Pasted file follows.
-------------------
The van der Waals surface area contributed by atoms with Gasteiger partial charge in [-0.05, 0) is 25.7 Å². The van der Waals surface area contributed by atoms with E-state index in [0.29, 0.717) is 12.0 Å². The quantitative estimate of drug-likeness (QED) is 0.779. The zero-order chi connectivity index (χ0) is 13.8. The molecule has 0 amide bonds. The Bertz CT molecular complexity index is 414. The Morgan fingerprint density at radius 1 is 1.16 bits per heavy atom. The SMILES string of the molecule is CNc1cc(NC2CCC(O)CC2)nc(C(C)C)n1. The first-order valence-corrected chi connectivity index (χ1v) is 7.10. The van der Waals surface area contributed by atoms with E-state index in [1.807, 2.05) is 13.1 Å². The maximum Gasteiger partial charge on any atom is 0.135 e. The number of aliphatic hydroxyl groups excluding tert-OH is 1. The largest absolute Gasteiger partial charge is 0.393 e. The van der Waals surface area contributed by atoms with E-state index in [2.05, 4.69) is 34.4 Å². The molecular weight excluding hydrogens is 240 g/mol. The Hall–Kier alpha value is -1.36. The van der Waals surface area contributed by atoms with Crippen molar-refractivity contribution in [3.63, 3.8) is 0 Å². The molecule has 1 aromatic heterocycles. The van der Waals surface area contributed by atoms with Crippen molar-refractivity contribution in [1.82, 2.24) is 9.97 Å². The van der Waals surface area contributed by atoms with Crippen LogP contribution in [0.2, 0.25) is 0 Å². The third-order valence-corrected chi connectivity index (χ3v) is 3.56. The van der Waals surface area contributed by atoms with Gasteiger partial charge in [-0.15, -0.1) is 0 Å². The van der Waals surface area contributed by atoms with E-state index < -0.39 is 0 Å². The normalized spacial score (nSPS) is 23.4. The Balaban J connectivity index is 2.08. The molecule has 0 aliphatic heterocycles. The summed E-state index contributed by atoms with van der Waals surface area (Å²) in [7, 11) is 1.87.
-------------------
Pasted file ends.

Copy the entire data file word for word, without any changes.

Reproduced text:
The van der Waals surface area contributed by atoms with Gasteiger partial charge in [-0.05, 0) is 25.7 Å². The van der Waals surface area contributed by atoms with E-state index in [0.29, 0.717) is 12.0 Å². The quantitative estimate of drug-likeness (QED) is 0.779. The zero-order chi connectivity index (χ0) is 13.8. The molecule has 0 amide bonds. The Bertz CT molecular complexity index is 414. The Morgan fingerprint density at radius 1 is 1.16 bits per heavy atom. The SMILES string of the molecule is CNc1cc(NC2CCC(O)CC2)nc(C(C)C)n1. The first-order valence-corrected chi connectivity index (χ1v) is 7.10. The van der Waals surface area contributed by atoms with E-state index in [1.807, 2.05) is 13.1 Å². The maximum Gasteiger partial charge on any atom is 0.135 e. The number of aliphatic hydroxyl groups excluding tert-OH is 1. The largest absolute Gasteiger partial charge is 0.393 e. The van der Waals surface area contributed by atoms with E-state index in [2.05, 4.69) is 34.4 Å². The molecular weight excluding hydrogens is 240 g/mol. The Hall–Kier alpha value is -1.36. The van der Waals surface area contributed by atoms with Crippen molar-refractivity contribution in [3.63, 3.8) is 0 Å². The molecule has 1 aromatic heterocycles. The van der Waals surface area contributed by atoms with Crippen molar-refractivity contribution in [1.82, 2.24) is 9.97 Å². The van der Waals surface area contributed by atoms with Crippen LogP contribution in [0.2, 0.25) is 0 Å². The third-order valence-corrected chi connectivity index (χ3v) is 3.56. The van der Waals surface area contributed by atoms with Gasteiger partial charge in [-0.15, -0.1) is 0 Å². The van der Waals surface area contributed by atoms with E-state index < -0.39 is 0 Å². The normalized spacial score (nSPS) is 23.4. The Balaban J connectivity index is 2.08. The molecule has 0 aliphatic heterocycles. The summed E-state index contributed by atoms with van der Waals surface area (Å²) in [7, 11) is 1.87.